CX
Timing Issues

Input Timing

The cause of problems with input timing can be explained with a rough outline of the process of receiving a mouse click. Assume that a CX program is running in a window. The user clicks inside of the window. At this point, the operating system detects that the click has occured and notes that the location of the click is within the window. The operating system then attempts to tell the program that a mouse click has occured. In order to be notified about input events like mouse click, the program has a message queue for incoming messages from the operating system. The OS puts the mouse event into the message queue. In order for the program to find out about the message it needs to check to message queue. This is what happens when CX::CX_InputManager::pollEvents() is called: The message queue is checked and all messages in the queue are processed, given timestamps, and routed to the next queue (e.g. the message queue in CX::CX_Mouse that is accessed with CX::CX_Mouse::availableEvents() and CX::CX_Mouse::getNextEvent()). The timestamps are not given by the operating system*, so if CX::CX_InputManager::pollEvents() is not called regularly, input events will be received and everything will appear to be working correctly, but the timestamps will indicate that the event occurred later than it actually did.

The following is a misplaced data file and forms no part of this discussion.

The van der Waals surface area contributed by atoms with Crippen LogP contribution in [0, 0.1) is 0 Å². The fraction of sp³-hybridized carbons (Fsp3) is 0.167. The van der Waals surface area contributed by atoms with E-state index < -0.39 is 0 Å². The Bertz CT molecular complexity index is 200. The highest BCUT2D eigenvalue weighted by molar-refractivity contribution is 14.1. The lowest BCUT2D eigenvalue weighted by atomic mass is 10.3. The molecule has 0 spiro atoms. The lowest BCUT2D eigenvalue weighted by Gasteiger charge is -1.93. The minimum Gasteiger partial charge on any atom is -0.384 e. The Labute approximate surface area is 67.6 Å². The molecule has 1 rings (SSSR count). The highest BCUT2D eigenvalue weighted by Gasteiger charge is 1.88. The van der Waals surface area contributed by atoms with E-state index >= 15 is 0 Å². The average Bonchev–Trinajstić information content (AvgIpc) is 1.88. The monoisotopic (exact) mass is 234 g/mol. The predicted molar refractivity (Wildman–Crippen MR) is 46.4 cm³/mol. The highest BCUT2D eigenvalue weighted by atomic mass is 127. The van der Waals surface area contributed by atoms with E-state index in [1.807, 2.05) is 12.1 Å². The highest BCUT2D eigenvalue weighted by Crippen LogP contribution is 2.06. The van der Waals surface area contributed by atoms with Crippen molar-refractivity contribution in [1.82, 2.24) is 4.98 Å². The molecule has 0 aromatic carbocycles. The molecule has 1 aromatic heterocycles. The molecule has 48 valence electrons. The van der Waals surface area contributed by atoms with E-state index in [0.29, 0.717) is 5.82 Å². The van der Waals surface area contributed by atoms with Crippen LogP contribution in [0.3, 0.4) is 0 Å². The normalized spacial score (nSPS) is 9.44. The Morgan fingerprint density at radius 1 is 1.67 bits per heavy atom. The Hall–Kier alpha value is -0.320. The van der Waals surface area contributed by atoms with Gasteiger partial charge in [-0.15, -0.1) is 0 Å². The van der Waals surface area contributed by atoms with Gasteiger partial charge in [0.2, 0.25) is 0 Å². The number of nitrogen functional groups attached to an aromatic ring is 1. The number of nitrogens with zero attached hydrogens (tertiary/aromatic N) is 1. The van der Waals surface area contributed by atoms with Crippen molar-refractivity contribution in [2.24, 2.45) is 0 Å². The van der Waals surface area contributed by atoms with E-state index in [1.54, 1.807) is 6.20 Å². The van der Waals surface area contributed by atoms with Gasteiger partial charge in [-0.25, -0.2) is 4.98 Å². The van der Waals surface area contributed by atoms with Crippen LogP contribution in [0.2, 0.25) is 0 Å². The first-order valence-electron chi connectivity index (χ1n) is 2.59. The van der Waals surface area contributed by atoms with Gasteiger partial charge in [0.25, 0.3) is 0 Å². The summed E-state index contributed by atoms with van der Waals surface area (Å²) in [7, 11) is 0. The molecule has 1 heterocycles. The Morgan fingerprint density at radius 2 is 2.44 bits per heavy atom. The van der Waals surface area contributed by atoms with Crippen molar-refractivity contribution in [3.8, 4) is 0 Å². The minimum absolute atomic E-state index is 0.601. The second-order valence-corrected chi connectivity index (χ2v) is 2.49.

Of course, the actual process extends all the way back to the input device itself. The user presses the button and the microcontroller in the input device senses that a button has been pressed. It places this button press event into its outgoing message queue. At the next polling interval (typically 1 ms), the USB host controller on the computer polls the device for messages, discovers that a message is waiting and copies the message to the computer. At some point, the operating system checks to see if the USB host controller has received messages from any devices. It discovers the message and moves the message into the message queue of the program. At each step in which the message moves from one message queue to the next, the data contained in the message likely changes a little. At the start in the mouse, the message might just be "button 1 pressed". At the next step in the USB host controller, the message might be "input device 1 (type is mouse) button 1 pressed". Once the operating system gets the message it might be "mouse button 1 pressed while cursor at location (367, 200) relative to clicked window". Eventually, the message gets into the message queue that users of CX work with, in CX::CX_Mouse, for example.